Which of our dearly held assumptions 
about learning and teaching are already
redundant, as the world changes faster 
than we can give up our ‘intellectual corners’?
All our knowledge has its origins in our perceptions.’

Leonardo da Vinci
‘Chance favours the prepared mind’

Louis Pasteur
‘Originality is nothing but judicious imitation’


Crystal balls? No. But in their absence, we believe that trying to make sense of the likely future which awaits our children is entirely defensible, and indeed our duty.


The ability to see a pattern is a key skill which will enable them to adapt to changing workplace practices, as they ‘morph’ into people who fit into whatever their particular circumstanes might be.  Our patchwork of events and actions will not be theirs.  

The pattern on the patchwork quilt of life is changing fast.


What should we do today, to gauge what might be tomorrow’s survival skills in the workplace and in personal life ?  



For our children we wish a set of perceptions which will allow their knowledge and skills to grow. How do we sharpen perceptions ? By linking information with the patterns in which they might belong, both intellectual patterns, ideas, and sensory mosaics.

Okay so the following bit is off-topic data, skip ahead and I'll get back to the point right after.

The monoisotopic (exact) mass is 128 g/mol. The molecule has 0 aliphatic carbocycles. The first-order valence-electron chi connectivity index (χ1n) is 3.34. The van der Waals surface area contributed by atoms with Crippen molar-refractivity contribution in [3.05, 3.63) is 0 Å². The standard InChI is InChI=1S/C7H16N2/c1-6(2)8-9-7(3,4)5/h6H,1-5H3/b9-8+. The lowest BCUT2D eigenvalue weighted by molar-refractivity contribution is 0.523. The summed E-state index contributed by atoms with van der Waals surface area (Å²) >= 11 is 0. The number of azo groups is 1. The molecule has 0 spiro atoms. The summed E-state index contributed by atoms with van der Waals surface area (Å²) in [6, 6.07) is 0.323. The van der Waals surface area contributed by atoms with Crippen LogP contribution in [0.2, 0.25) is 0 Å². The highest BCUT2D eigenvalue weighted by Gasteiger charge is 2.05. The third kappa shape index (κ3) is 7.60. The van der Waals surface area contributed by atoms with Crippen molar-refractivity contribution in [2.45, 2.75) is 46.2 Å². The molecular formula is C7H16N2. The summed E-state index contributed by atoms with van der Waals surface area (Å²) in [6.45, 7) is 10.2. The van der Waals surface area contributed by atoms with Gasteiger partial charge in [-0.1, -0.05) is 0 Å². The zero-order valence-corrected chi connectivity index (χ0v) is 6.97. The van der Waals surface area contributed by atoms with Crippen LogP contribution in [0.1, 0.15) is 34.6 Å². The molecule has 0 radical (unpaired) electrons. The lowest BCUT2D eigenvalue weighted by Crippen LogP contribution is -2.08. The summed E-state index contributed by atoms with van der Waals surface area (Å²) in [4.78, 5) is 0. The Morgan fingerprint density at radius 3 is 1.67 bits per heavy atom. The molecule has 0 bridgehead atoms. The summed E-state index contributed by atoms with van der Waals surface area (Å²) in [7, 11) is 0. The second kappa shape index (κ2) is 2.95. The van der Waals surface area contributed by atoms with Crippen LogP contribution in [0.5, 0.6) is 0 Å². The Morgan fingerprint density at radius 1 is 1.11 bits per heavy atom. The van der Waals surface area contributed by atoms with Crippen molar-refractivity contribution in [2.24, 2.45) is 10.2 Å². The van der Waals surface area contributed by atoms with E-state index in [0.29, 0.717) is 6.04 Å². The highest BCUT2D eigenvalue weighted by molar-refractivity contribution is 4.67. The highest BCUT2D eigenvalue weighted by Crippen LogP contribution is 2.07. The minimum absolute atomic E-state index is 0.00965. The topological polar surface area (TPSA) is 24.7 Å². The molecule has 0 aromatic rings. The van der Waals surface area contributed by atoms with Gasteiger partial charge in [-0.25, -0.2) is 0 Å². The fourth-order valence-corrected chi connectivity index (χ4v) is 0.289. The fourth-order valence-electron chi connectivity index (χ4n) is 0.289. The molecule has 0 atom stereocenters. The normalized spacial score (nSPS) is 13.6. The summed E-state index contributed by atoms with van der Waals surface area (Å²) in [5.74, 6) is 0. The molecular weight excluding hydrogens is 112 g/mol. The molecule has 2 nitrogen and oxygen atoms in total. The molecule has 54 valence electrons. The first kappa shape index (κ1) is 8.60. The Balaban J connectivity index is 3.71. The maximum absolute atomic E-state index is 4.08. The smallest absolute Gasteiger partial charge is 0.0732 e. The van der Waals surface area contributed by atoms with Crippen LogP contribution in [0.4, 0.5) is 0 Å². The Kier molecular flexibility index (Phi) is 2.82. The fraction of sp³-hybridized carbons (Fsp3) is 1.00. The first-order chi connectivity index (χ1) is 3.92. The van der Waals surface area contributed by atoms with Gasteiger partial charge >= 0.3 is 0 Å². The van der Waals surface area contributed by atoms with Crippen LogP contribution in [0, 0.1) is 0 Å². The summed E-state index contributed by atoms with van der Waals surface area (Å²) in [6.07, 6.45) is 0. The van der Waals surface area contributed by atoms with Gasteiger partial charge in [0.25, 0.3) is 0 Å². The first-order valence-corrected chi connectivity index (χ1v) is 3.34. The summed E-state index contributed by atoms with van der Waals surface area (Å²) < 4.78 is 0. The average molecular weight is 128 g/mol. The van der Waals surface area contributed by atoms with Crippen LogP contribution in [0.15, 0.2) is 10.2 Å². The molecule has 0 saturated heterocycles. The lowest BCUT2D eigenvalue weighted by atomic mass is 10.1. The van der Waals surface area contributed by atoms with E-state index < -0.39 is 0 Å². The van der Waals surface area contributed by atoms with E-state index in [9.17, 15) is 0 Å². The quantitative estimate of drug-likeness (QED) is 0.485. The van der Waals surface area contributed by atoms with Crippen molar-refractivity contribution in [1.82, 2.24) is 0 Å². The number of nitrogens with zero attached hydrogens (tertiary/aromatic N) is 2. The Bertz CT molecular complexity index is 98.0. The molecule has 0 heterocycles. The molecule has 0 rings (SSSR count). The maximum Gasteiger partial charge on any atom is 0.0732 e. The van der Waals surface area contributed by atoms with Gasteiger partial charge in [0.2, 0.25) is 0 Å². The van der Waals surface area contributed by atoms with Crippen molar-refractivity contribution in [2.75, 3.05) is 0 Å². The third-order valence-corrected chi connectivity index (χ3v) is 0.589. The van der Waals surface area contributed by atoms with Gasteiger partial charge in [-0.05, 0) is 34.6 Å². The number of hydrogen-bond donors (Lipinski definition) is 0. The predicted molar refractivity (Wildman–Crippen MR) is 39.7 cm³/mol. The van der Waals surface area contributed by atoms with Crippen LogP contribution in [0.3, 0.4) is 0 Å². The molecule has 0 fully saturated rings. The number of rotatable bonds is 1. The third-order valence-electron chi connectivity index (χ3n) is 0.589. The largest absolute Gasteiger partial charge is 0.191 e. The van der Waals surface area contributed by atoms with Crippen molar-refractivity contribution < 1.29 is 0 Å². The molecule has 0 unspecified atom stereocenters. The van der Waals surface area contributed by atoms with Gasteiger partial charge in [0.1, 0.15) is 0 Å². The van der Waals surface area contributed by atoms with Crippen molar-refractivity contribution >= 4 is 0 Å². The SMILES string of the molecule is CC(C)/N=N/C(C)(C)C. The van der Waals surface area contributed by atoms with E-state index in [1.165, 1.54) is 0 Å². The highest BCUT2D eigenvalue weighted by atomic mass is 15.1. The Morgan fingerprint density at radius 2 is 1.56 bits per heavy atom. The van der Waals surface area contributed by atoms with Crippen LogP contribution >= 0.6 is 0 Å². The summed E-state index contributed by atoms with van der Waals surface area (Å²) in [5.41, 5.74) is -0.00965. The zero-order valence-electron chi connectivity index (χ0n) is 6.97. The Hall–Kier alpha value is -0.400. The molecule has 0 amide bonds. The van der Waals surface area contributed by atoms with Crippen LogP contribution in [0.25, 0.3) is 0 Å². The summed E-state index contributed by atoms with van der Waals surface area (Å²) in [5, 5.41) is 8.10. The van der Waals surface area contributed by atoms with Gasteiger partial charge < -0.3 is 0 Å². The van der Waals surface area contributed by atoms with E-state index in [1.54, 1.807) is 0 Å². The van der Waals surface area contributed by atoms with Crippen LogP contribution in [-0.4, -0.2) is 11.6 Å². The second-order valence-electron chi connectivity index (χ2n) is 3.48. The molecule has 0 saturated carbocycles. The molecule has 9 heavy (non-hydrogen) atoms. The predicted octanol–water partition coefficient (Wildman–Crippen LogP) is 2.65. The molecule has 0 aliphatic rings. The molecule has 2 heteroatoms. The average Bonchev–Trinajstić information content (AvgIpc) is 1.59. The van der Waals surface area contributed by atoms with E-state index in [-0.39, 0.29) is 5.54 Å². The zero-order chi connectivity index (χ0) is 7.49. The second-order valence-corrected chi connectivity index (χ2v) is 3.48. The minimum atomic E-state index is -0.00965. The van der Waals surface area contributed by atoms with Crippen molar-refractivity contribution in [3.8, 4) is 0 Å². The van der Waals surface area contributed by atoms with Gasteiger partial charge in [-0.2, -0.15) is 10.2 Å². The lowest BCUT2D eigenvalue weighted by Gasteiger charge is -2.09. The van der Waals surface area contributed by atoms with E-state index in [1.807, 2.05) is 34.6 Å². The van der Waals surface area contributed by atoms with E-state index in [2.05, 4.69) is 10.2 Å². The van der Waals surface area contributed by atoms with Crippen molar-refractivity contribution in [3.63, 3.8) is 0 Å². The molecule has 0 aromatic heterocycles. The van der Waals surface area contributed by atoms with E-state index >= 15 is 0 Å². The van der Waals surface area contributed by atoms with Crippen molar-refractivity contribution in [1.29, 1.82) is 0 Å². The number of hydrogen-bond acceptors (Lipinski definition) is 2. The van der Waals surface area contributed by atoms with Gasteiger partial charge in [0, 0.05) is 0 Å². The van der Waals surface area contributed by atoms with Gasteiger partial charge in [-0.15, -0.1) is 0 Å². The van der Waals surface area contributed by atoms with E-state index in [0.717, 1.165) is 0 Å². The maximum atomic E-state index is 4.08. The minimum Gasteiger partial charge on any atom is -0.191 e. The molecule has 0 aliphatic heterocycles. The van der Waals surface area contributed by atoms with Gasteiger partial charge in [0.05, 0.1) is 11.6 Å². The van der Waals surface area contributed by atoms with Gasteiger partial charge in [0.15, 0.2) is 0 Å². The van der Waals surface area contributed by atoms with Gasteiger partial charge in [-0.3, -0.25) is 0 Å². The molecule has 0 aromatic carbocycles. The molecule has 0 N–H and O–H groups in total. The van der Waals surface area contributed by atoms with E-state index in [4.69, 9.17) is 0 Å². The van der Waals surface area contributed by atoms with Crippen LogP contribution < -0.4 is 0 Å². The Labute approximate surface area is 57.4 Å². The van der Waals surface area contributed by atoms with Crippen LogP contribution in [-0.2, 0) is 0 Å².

How should we prepare their minds ? By seeking to open them to the possibility of new things - and increasng their capacity to make and accept joyful experiences and creative associations.

How should we encourage them to be original and creative ?  By teaching them how to discriminate between what is important and useful (perhaps to consider imitating, after their own fashion) and what is destructive or limiting and therefore to avoid.

Phonics vs Language is a futile tussle as the key is active comprehension of texts and the ability to assign meaning and importance to them.

An important aspect of comprehension is : fitting the text into a mosaic of ‘prior knowledge’ about the world- this is true of reading comprehension, and indeed the rest of life.


The other important thing we do when we read anything is relate it to our own personal experience base.  


Pyr takes the view that creating a networked store of ‘prior knowledge’ through telling stories about the lives of scientists, writers, artists and industrialists, illuminated with music, is an important contribution to make to children’s education.  


We try to extend the personal experience base of the children we encounter by bringing to their learning the joy of live music, and the excitement of dramatising what they have learned


We do this with passion - taking from Albert Einstein his famous exhortation - ‘Creativity is contagious - pass it on’.

How did we come to these views ?
More information, if you have read thus far ... HERE
A response to recent changes